by Terrylynn Brant
Slow Food International hosted the bi-annual International Terra Madre (Mother Earth) Convention in Torino, Italy this year. It was a great honour to be selected as an Indigenous Peoples delegate to the convention.
At Terra Madre one will experience the beauty and diversity of Mother Earth’s bounty. The whole experience is like setting the biggest international dinner plate you can imagine. Delegates from all over the world are excited to share their uniqueness and knowledge about growing, raising, catching, cooking and preserving heritage based foods from their homelands.
At Terra Madre thousands of delegates come together and man booths that represent their countries and the unique foods they have. The foods are generally heritage based foods that go hand and hand with the many unique cultures of the world. The delegates try to recreate their homelands at their booths. They will feature one or several unique foods that in most cases are only available in their small villages among their indigenous peoples and are passed down through the generations.
At the “Turtle Island Slow Food Association” booth we featured many traditional varieties of corn, chilies, maple syrups, wild rice and dried meats. There are also crafts, posters, resources, videos and cooking demonstrations held to introduce our indigenous food culture to the world.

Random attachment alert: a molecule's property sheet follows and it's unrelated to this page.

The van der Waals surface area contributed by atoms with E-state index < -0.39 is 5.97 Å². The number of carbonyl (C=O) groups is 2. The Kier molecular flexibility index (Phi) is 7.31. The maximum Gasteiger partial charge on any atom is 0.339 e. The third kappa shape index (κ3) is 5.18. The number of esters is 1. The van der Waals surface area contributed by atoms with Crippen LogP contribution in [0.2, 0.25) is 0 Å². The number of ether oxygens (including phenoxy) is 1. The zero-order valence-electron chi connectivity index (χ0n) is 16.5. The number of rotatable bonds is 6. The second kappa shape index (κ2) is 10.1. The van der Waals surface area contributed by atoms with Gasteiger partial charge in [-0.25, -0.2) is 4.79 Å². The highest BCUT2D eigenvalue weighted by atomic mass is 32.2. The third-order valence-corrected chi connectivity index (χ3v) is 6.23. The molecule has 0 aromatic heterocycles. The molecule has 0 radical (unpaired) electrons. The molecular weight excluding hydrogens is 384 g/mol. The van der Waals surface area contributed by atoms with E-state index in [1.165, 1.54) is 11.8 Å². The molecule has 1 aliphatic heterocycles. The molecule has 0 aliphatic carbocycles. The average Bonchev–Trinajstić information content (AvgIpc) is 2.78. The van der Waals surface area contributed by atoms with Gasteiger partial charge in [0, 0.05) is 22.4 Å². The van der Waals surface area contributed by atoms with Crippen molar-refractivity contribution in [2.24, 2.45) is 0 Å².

The Turtle Island Delegation was very rounded and included North American Indigenous farmers, seedkeepers, chefs, academics, artists, youth, musicians and many involved in indigenous food security. We had a great time putting on workshops, cooking demonstrations, preforming on stage and talking and learning, many times through event provided youth who served as translators, generally speaking English, Spanish and of course Italian.
Slow Food was founded in Italy and is meant to be the opposite of today’s “fast food”. Many individuals around the world are concerned with the way mass produced processed fast foods are taking over the uniqueness and diversity of our dinner tables. The Slow Food groups around the world hold eating events and educational events to remind all about the importance of cooking and eating the foods of our many heritages. The groups also supports local farmers, hunters, etc. to save our local food heritage by reclaiming old world food preservation, cooking techniques and lobbying government for our right to do so. Every major country of the world was there showing off but unfortunately Canada and the United States were not represented except by the indigenous peoples who would only be known as Turtle Island Delegates.
For those who were interested there were also beer makers, cheese makers, and all week long workshops on Slow Food topics featuring international panels. It was an opportunity to hear about the state of various food issues from around the world and the many unique things being done to save the world’s unique cultural heritage of food while explaining how these foods have lasted for hundreds and thousands of years as their producers walk hand in hand with “Terra Madre” Mother Earth.